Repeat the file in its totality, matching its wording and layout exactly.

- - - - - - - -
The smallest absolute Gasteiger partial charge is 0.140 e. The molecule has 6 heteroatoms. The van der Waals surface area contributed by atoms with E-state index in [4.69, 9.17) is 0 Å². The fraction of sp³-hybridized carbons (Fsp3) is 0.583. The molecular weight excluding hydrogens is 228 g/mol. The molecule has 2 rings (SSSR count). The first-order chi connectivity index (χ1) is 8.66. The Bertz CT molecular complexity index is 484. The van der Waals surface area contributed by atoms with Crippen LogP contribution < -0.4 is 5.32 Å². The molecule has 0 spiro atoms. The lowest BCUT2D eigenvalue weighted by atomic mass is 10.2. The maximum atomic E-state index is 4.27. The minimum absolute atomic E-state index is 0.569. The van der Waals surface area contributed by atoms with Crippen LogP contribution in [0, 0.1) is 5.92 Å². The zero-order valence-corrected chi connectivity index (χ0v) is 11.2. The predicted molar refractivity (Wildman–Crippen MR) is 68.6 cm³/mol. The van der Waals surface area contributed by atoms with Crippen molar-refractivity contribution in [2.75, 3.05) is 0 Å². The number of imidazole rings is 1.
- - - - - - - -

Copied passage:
The smallest absolute Gasteiger partial charge is 0.140 e. The molecule has 6 heteroatoms. The van der Waals surface area contributed by atoms with E-state index in [4.69, 9.17) is 0 Å². The fraction of sp³-hybridized carbons (Fsp3) is 0.583. The molecular weight excluding hydrogens is 228 g/mol. The molecule has 2 rings (SSSR count). The first-order chi connectivity index (χ1) is 8.66. The Bertz CT molecular complexity index is 484. The van der Waals surface area contributed by atoms with Crippen LogP contribution < -0.4 is 5.32 Å². The molecule has 0 spiro atoms. The lowest BCUT2D eigenvalue weighted by atomic mass is 10.2. The maximum atomic E-state index is 4.27. The minimum absolute atomic E-state index is 0.569. The van der Waals surface area contributed by atoms with Crippen LogP contribution in [0, 0.1) is 5.92 Å². The zero-order valence-corrected chi connectivity index (χ0v) is 11.2. The predicted molar refractivity (Wildman–Crippen MR) is 68.6 cm³/mol. The van der Waals surface area contributed by atoms with Crippen molar-refractivity contribution in [2.75, 3.05) is 0 Å². The number of imidazole rings is 1.